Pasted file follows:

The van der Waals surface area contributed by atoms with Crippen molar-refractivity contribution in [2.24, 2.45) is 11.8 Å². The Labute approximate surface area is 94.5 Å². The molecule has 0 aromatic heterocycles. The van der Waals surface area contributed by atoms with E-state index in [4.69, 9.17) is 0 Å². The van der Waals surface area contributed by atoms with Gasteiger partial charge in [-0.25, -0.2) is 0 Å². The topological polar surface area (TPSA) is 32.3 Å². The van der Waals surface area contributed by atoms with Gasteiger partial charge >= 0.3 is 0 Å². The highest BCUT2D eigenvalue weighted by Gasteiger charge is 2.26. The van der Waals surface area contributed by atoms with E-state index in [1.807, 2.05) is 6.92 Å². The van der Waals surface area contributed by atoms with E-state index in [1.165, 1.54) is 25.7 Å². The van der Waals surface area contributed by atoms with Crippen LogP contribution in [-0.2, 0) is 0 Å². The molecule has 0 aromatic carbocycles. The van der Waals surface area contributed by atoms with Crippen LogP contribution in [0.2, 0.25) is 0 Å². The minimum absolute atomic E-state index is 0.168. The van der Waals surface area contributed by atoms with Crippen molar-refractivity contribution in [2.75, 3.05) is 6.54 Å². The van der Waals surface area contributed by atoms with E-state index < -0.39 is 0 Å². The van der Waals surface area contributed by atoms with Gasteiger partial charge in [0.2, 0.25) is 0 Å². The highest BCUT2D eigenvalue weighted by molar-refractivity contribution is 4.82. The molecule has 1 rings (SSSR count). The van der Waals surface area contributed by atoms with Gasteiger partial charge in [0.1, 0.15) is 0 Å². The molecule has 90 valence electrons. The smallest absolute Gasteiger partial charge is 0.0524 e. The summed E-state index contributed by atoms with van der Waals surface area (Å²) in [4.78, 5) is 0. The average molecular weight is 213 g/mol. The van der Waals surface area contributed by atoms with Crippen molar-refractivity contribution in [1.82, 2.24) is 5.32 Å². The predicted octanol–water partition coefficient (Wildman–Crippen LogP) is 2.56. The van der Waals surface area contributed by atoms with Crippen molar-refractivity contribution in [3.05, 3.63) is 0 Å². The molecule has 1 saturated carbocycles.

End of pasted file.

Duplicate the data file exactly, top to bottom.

The van der Waals surface area contributed by atoms with Crippen molar-refractivity contribution in [2.24, 2.45) is 11.8 Å². The Labute approximate surface area is 94.5 Å². The molecule has 0 aromatic heterocycles. The van der Waals surface area contributed by atoms with E-state index in [4.69, 9.17) is 0 Å². The van der Waals surface area contributed by atoms with Gasteiger partial charge in [-0.25, -0.2) is 0 Å². The topological polar surface area (TPSA) is 32.3 Å². The van der Waals surface area contributed by atoms with Gasteiger partial charge >= 0.3 is 0 Å². The highest BCUT2D eigenvalue weighted by Gasteiger charge is 2.26. The van der Waals surface area contributed by atoms with E-state index in [1.807, 2.05) is 6.92 Å². The van der Waals surface area contributed by atoms with E-state index in [1.165, 1.54) is 25.7 Å². The van der Waals surface area contributed by atoms with Crippen LogP contribution in [-0.2, 0) is 0 Å². The molecule has 0 aromatic carbocycles. The van der Waals surface area contributed by atoms with Crippen LogP contribution in [0.2, 0.25) is 0 Å². The minimum absolute atomic E-state index is 0.168. The van der Waals surface area contributed by atoms with Crippen molar-refractivity contribution in [2.75, 3.05) is 6.54 Å². The van der Waals surface area contributed by atoms with E-state index < -0.39 is 0 Å². The van der Waals surface area contributed by atoms with Gasteiger partial charge in [0.2, 0.25) is 0 Å². The highest BCUT2D eigenvalue weighted by molar-refractivity contribution is 4.82. The molecule has 1 rings (SSSR count). The van der Waals surface area contributed by atoms with Gasteiger partial charge in [0.1, 0.15) is 0 Å². The molecule has 90 valence electrons. The smallest absolute Gasteiger partial charge is 0.0524 e. The summed E-state index contributed by atoms with van der Waals surface area (Å²) in [4.78, 5) is 0. The average molecular weight is 213 g/mol. The van der Waals surface area contributed by atoms with Crippen molar-refractivity contribution in [1.82, 2.24) is 5.32 Å². The predicted octanol–water partition coefficient (Wildman–Crippen LogP) is 2.56. The van der Waals surface area contributed by atoms with Crippen molar-refractivity contribution in [3.05, 3.63) is 0 Å². The molecule has 1 saturated carbocycles.